The opinion of the court was delivered by: Morrison C. England, Jr. United States District Judge
Through the present action, Plaintiff Ronald Hamilton ("Plaintiff") seeks redress from an alleged breach of contract and breach of the covenant of good faith and fair dealing arising from Defendant The Prudential Insurance Company of America ("Defendant") terminating Plaintiff's benefits under his long-term disability insurance plan. Presently before the Court is Defendant's Motion for Summary Judgment, or in the Alternative Summary Adjudication of Issues, pursuant to Federal Rule of Civil Procedure 56. For the following reasons, Defendant's Motion for Summary Judgment is denied.
During the late 1980s, Plaintiff purchased a long-term disability policy ("Policy") issued by Defendant. Under the policy, Plaintiff may qualify for $3,000 in monthly benefits in the event of "total disability" after a 26-week elimination period. The Policy defines "total disability" as follows:
"Total Disability" exist when Prudential determines that both of these conditions are met.
1) Due to sickness or accidental bodily injury, he cannot perform for wage or profit the material and substantial duties of his occupation.
2) He is not engaged in any gainful occupation and is not confined in prison or other house of correction due to a conviction in a court of law.
Plaintiff was a self-employed CPA who submitted a claim form to Defendant on June 25, 1999 claiming disability since August 1, 1998 due to alcoholism. After a review of his case, on February 1, 1999 Defendant began paying Plaintiff a monthly benefit of $3,000.
Defendant continued to find Plaintiff to be disabled within the meaning of the policy until November 1, 2005, at which point it deemed Plaintiff "no longer disabled." Twice before this final determination Defendant sought to terminate his payments, but both times Plaintiff was reinstated following appeal based upon a finding that Plaintiff was still disabled.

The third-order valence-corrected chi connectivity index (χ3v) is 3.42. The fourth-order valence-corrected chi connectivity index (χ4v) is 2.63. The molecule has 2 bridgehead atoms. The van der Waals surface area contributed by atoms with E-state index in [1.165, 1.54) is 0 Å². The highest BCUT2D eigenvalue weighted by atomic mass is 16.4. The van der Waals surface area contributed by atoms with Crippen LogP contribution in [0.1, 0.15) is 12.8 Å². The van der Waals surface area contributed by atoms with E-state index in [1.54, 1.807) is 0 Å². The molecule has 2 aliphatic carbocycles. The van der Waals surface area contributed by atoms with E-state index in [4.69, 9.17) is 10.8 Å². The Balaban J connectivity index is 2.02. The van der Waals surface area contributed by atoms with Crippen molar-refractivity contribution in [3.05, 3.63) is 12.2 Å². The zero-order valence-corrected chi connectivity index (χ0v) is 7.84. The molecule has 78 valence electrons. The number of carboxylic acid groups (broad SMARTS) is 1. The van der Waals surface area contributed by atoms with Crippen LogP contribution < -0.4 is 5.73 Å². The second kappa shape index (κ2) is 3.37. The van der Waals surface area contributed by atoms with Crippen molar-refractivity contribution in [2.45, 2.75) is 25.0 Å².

The Federal Rules of Civil Procedure provide for summary judgment when "the pleadings, the discovery and disclosure materials on file, and any affidavits show that there is no genuine issue as to any material fact and that the movant is entitled to a judgment as a matter of law." Fed. R. Civ. P. 56(c). One of the principal purposes of Rule 56 is to dispose of factually unsupported claims or defenses. Celotex Corp. v. Catrett, 477 U.S. 317, 323-324 (1986).
Rule 56 also allows a court to grant summary adjudication on part of a claim or defense. See Fed. R. Civ. P. 56(a) ("A party claiming relief may move...for summary judgment on all or part of the claim."); see also Allstate Ins. Co. v. Madan, 889 F. Supp. 374, 378-79 (C.D. Cal. 1995); France Stone Co., Inc. v. Charter Township of Monroe, 790 F. Supp. 707, 710 (E.D. Mich. 1992).
The standard that applies to a motion for summary adjudication is the same as that which applies to a motion for summary judgment. See Fed. R. Civ. P. 56(a), 56(c); Mora v. ChemTronics, 16 F. Supp. 2d. 1192, 1200 (S.D. Cal. 1998).
A party seeking summary judgment always bears the initial responsibility of informing the district court of the basis for its motion, and identifying those portions of "the pleadings, depositions, answers to interrogatories, and admissions on file together with the affidavits, if any," ...